Lost & Found

Opera Theater of Pittsburgh resurrects 'Lost in the Stars,' a rare and seldom-performed work by Kurt Weill and Maxwell Anderson.

When famed German composer Kurt Weill landed in the United States in 1935, he had been fleeing Nazi cruelty and oppression. As a Jew, he knew much about that, already targeted because of his “decadent” angular, snappy music underscoring Bertolt Brecht’s edgy, satirical polemics.

Nonetheless, Weill regularly found ways in America to make songs serve similar, rarely safe ideas, and, in so doing, going against the grain of most crowd-pleasing, profitable musicals of his time. 

“Throughout his life he chose to address issues of significance, of social, political and historical relevance,” says Jonathan Eaton, artistic director of Opera Theater of Pittsburgh. “But he always tried to keep a human dimension.” And that is why Eaton decided to produce and stage Weill’s final work, Lost in the Stars, this month. It remains rarely seen despite a moving, important story and beautiful music.

The rarity is part of Weill’s history. He followed a difficult path in his 15 years in the United States, with only two of his Broadway productions becoming popular hits.  Lost in the Stars didn’t endure long, closing in nine months despite much critical praise by influential newspaper critics. Lost in the Stars, based on South African novelist Alan Paton’s much-acclaimed novel Cry, the Beloved Country, was Weill’s second collaboration with Pulitzer Prize-winning playwright Maxwell Anderson, a native of Atlantic, in Crawford County. (The other was Knickerbocker Holiday.)

Publicity calling Lost in the Stars “a musical tragedy” was not likely to guarantee major ticket sales in that pre-Stephen Sondheim period. The loaded subject was a heavy one for 1949. “It was difficult to explore race relations in America at that time in the kind of music theater Weill had chosen,” Eaton says. “He and Anderson may have been concerned about too much smoke obscuring the flame, so they chose to view America through the prism of South African history.
“Now, with apartheid more than 10 years behind us, it’s possible to see that this work is no longer about a very specific, historical place,” Eaton continues, feeling that he, his company and Pittsburgh audiences are ready for this tender, compassionate and moving drama.

Weill himself said, “We wanted to treat the race problem as part of the human problem. The tragedy…is the tragedy of all men, white or black, rich or poor, young or old.”

As for the glorious, compelling, sometimes even jazzy music, New York  Herald Tribune critic Howard Barnes called it “a soaring, beautifully integrated score” following the 1949 opening.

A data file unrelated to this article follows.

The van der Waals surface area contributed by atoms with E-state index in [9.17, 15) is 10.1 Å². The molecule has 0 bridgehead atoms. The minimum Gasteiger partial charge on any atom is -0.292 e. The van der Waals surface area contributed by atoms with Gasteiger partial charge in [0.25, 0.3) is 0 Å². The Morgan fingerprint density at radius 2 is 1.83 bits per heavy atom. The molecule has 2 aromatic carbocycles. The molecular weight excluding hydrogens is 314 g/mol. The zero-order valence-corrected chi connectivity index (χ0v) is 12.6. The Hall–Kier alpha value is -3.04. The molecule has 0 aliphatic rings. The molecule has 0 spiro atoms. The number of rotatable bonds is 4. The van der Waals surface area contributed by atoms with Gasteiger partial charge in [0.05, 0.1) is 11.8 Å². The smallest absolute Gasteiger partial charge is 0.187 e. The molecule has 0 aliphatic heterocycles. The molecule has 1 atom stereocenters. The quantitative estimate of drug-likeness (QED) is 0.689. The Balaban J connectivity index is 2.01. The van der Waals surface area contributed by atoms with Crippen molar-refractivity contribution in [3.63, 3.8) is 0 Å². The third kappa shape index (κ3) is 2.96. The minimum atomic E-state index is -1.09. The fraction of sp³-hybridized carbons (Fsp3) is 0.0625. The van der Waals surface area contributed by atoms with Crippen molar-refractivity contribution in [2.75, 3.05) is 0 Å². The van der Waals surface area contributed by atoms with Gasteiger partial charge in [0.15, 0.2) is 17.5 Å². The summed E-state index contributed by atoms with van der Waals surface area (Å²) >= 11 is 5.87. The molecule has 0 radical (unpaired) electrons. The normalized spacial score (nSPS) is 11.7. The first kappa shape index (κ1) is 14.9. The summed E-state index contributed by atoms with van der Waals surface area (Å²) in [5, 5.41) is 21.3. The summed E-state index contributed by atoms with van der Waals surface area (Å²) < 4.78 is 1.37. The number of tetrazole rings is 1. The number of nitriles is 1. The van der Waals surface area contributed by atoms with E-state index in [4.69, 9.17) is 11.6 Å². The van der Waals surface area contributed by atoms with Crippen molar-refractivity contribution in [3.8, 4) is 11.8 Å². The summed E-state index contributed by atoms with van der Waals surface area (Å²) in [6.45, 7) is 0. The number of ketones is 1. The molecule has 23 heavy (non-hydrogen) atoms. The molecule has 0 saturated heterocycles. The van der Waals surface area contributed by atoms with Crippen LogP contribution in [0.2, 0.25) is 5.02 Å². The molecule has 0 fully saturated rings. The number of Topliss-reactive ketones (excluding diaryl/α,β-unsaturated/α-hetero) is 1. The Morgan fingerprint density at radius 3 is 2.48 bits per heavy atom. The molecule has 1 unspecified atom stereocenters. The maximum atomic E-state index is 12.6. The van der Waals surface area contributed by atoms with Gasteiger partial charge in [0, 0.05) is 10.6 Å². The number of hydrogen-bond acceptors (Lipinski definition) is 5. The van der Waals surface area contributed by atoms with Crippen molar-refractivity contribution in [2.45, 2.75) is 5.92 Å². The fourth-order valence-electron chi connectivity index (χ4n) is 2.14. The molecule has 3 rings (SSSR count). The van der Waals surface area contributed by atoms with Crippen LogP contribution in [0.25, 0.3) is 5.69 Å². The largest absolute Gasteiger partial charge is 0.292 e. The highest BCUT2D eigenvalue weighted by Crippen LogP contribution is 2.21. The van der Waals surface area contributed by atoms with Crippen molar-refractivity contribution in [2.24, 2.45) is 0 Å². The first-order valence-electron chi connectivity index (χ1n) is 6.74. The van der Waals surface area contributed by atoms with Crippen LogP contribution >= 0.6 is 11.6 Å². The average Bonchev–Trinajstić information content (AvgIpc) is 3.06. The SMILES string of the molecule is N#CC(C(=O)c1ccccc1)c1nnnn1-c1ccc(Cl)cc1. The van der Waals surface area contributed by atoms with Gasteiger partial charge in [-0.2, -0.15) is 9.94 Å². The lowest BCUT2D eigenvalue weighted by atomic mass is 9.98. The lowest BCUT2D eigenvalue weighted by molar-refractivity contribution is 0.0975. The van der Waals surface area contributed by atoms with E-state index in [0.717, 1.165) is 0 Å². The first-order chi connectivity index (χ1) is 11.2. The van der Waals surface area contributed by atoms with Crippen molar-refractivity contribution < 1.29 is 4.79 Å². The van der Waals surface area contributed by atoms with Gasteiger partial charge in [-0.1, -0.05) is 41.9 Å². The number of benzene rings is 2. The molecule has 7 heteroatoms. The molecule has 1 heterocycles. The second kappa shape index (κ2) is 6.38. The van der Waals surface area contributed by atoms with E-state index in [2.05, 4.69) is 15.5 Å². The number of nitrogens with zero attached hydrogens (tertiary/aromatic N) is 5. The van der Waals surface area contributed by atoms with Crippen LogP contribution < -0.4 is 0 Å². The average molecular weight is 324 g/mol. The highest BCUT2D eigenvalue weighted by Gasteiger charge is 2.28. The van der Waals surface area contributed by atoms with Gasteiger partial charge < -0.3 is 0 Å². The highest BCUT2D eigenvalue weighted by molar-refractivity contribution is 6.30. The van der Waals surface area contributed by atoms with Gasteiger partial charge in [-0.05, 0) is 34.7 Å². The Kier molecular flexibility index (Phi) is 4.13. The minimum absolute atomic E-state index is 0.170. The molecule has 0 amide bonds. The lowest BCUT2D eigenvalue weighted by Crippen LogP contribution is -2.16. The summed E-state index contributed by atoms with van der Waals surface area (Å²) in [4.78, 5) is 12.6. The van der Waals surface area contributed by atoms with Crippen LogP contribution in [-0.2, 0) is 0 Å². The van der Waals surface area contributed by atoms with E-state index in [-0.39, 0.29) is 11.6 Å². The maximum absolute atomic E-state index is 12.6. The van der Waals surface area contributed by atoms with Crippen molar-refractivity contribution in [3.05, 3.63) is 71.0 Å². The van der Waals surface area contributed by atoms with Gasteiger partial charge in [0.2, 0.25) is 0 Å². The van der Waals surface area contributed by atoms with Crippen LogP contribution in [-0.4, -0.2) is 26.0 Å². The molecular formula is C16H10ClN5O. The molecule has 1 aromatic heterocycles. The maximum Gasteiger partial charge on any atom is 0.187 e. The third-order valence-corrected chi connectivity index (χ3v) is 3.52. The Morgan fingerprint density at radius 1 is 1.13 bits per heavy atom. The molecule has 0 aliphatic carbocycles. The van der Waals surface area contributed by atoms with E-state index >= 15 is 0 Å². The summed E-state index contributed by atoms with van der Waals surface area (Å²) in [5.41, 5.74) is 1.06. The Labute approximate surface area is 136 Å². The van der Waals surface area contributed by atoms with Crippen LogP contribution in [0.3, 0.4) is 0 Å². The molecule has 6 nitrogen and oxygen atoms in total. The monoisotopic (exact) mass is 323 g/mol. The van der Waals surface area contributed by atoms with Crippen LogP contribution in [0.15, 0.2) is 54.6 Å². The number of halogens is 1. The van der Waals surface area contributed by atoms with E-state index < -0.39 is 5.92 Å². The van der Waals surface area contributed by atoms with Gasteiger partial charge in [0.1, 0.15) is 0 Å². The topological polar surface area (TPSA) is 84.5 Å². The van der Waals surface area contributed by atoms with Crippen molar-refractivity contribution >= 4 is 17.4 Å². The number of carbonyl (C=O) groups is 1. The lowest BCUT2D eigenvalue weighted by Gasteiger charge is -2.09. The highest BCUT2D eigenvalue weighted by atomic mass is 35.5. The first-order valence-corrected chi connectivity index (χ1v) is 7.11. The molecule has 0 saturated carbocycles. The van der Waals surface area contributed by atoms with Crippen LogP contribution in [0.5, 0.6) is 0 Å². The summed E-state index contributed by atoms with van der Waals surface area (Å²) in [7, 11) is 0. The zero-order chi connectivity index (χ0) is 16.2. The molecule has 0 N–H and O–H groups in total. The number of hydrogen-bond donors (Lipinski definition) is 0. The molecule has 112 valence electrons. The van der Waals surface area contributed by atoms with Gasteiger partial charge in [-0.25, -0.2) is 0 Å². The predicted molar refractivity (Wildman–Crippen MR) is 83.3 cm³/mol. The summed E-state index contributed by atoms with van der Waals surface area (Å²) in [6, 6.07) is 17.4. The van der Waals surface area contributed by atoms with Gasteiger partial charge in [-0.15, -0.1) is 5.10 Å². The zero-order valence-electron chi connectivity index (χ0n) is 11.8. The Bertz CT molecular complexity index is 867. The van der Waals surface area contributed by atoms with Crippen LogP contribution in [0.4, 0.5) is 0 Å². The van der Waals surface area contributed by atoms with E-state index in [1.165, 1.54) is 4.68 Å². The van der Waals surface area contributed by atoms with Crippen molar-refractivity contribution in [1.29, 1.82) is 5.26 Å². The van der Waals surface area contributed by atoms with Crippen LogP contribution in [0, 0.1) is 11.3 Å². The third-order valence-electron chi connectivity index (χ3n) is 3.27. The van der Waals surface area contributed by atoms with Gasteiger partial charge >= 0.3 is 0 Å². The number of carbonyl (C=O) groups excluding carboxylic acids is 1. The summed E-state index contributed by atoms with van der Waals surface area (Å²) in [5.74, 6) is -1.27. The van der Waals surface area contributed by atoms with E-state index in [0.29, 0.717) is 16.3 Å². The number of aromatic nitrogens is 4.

Eaton says the complex songs remain daunting, that they require good actors who can sing well. That is why he engaged Highland Park’s Eugene Perry and his twin brother, Herbert, to portray major roles: faith-doubting minister Stephen Kumalo and his soon-to-be executed son, Absalom.

Pittsburgh audiences no doubt are already familiar with their artistry from other Opera Theater productions. In this case, the men have a unique challenge: One twin must appear older than the other; on the other hand, their familial resemblance should provide credibility for both roles. The cast also features Cranberry’s Denise Sheffey Powell plus a number of performers in nonsinging acting roles, including the South Side’s Martin Giles.

The 13-piece orchestra, playing Weill’s own original orchestrations, will be conducted by Julius Rudel, New York City Opera’s music director for 22 years, whose extensive career before and since has established him as a major artist. In fact, he has made a specialty of performing Weill scores, including the only recording of Lost in the Stars since the original cast’s. Moreover, he collaborated with Eaton for the English-language world premiere here in 1999 of Weill’s Die Burgschaft (Eaton’s own translation) and of Der Jasager the same season.

Opera Theater’s production not only coincides with Black History Month but also is part of a series designed to connect with African-American audiences with productions such as Nathan Davis’ Just Above My Head and, more recently, Oscar Hammerstein’s reworking of Bizet into Carmen Jones.

Such projects testify to the enduring relevance and affinity for great music that characterize Opera Theater’s continuing commitment to rare and important works of art.

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